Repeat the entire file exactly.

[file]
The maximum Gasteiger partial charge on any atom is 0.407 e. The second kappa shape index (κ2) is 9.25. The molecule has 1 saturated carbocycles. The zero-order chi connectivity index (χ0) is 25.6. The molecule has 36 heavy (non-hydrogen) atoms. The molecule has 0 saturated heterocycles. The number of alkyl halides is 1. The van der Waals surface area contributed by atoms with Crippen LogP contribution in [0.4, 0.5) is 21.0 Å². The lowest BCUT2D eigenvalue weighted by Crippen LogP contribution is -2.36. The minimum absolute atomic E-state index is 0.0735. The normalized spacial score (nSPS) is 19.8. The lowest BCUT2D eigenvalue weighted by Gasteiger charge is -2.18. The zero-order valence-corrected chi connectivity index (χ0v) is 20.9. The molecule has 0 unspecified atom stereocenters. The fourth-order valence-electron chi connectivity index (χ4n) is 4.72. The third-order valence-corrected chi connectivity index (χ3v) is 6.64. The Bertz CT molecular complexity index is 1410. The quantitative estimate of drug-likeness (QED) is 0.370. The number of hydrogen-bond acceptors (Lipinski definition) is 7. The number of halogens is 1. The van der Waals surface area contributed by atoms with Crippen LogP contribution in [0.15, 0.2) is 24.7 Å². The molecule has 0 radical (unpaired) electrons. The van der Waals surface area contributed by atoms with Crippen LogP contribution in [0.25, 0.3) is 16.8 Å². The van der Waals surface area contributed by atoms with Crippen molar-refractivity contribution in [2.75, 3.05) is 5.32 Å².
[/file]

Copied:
The maximum Gasteiger partial charge on any atom is 0.407 e. The second kappa shape index (κ2) is 9.25. The molecule has 1 saturated carbocycles. The zero-order chi connectivity index (χ0) is 25.6. The molecule has 36 heavy (non-hydrogen) atoms. The molecule has 0 saturated heterocycles. The number of alkyl halides is 1. The van der Waals surface area contributed by atoms with Crippen LogP contribution in [0.4, 0.5) is 21.0 Å². The lowest BCUT2D eigenvalue weighted by Crippen LogP contribution is -2.36. The minimum absolute atomic E-state index is 0.0735. The normalized spacial score (nSPS) is 19.8. The lowest BCUT2D eigenvalue weighted by Gasteiger charge is -2.18. The zero-order valence-corrected chi connectivity index (χ0v) is 20.9. The molecule has 0 unspecified atom stereocenters. The fourth-order valence-electron chi connectivity index (χ4n) is 4.72. The third-order valence-corrected chi connectivity index (χ3v) is 6.64. The Bertz CT molecular complexity index is 1410. The quantitative estimate of drug-likeness (QED) is 0.370. The number of hydrogen-bond acceptors (Lipinski definition) is 7. The number of halogens is 1. The van der Waals surface area contributed by atoms with Crippen LogP contribution in [0.15, 0.2) is 24.7 Å². The molecule has 0 radical (unpaired) electrons. The van der Waals surface area contributed by atoms with Crippen LogP contribution in [0.25, 0.3) is 16.8 Å². The van der Waals surface area contributed by atoms with Crippen molar-refractivity contribution in [2.75, 3.05) is 5.32 Å².